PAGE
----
About Me

My name is Christine. I'm a visual artist, musician, traditional storyteller, DV survivor, and have been a fulltime caregiver for an individual living with various diagnoses. After my marriage, I learned how to play various instruments, started exploring various means of creative expression, worked with at-risk teens/families, volunteered with the local crisis lines, participated in starting up a family resource center, completed my BA, furthered my studies towards becoming an art therapist, managed homes for adults living with disabilities, and facilitated therapeutic music/art sessions. I was doing everything I could so my children and I could have a brighter life, present and future. My physical health, however, continued to show evidence of too many chronic stressors over many decades. This blog is about my journey in discovering peace and better health by meeting life in the most basic and, in my opinion, the most rewarding of ways - by focusing on the riches of simplicity. If you're a new visitor to my blog, you might be interested in starting here: Finding the Riches.

Saturday, June 25, 2011

Urban Garden Report

June 25, 2011

My urban garden thus far consists of:

- 3 squash plants in 2 long, narrow plastic containers; 1 in its own container, 2 sharing the other container
- 3 strawberry plants in an upside-down planter
- 1 tomato plant in an upside-down planter
- 4 tomato plants in the ground underneath our living room window
- 2 parsley plants in a container
- 1 chocolate mint plant in a long, narrow plastic container which suddenly is now also home to approximately 20 or so mystery seedlings
- 1 mint plant and 1 tomato plant from the nursery still waiting for a new home
- 11 tomato seedlings still waiting for their new homes
- 6 indoor tomato plants, one of which has a serious water addiction

The upside-down tomato plant looks as though it's practising for its gymnastics debut. Maybe it has sensory integration challenges - it definitely is not presently comfortable with the idea of being upside-down. It looks like someone who's hanging by their ankles and trying to touch their feet. And I could be wrong, but it doesn't look as though it's actually growing. It doesn't appear to be dying either, so I'm hoping it will relax at some point so its energy can go into growing tomatoes instead of going into surviving its directional crisis.

The strawberry plants do not seem very happy at all with their communal situation. I've been removing a few curled and/or brown leaves every couple of days. Again, I'm hopeful that a few more days for adjustment is all they'll need to become their happily productive selves.

Out of all the tomato seeds I seeded in melon rinds and containers, only 6 did not come up. I still have 11 happily (and quickly at this point!) growing in their original (small!) pots, some on their own and some with room-mates, and have yet to figure out where to put them all!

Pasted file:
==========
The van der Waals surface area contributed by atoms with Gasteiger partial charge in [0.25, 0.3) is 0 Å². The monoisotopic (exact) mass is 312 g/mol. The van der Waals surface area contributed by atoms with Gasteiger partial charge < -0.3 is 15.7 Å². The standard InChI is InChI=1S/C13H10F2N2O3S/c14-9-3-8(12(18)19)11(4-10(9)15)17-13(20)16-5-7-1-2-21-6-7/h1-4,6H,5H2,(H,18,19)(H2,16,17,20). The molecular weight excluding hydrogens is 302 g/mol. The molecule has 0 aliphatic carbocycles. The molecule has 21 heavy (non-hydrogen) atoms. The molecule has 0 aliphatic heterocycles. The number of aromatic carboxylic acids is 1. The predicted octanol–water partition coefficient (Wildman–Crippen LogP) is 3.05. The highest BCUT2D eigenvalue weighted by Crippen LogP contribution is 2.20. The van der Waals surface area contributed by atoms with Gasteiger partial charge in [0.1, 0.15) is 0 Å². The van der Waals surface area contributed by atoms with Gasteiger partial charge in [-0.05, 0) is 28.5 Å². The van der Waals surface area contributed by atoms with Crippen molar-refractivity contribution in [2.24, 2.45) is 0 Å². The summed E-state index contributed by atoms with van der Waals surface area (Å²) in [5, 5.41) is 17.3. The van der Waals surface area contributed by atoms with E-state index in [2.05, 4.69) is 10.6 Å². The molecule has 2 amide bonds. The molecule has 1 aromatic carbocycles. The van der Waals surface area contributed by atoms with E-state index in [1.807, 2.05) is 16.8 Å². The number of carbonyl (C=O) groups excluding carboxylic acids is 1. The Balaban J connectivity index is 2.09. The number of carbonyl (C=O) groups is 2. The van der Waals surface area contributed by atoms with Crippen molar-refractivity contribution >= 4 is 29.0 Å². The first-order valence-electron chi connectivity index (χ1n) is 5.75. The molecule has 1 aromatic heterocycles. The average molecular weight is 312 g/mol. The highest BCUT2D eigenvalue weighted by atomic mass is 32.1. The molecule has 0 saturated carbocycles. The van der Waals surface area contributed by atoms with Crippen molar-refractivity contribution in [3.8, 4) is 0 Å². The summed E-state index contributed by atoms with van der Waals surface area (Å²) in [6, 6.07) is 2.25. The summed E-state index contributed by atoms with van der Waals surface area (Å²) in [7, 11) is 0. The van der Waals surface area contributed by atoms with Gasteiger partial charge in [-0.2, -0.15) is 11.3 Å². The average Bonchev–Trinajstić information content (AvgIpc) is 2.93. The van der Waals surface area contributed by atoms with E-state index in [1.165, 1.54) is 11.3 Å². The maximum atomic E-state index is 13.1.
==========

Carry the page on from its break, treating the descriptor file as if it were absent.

I'm trying a few tomato plants inside to see how they do. So far, all of them appear to be doing well. One plant, however, looked extremely sad as soon as I transplanted it into its own pot and moved it indoors.  Within about half an hour following transplant, it was very, very droopy. None of the others displayed such a dramatic response. Overall, that plant requires at least twice the amount of water as the others, and looks extremely sad every morning. It may need to be relocated back outside.

The container where I planted the chocolate mint suddenly sprouted a community of seedlings this past week. Many seedlings. Many, many, many seedlings. It's a mystery. So far, the best I 've been able to figure is that they might be canteloupe seedlings from some we had tossed into the compost. Anyone want canteloupe seedlings?? My sister tells me it's far too late for canteloupes anyway. If they're put in earlier in the season, they're only ready by mid-September. Here in Manitoba, anything past then is at risk for the bite of frost. Poor little things, I'd hate to just yank them out and let them die. My sister has a plan - just pull them and transplant them randomly in public spaces around town! That's not unlike my "secretly plant ferns around town so I can harvest fiddleheads next year" plan ;-)

The only plants that I've put into the ground are 4 tomato plants under my living room window. They aren't dying and they seem happy enough - but they aren't growing. They just seem frozen in time.

I'm hoping to find folks willing to let me pick their unwanted fruit this year. So many residential yards have fruit trees, particularly crabapples, that eventually drop their fruit which then just rots on the ground. I can think of a few other uses for those apples :-)

Urban Gardener, out

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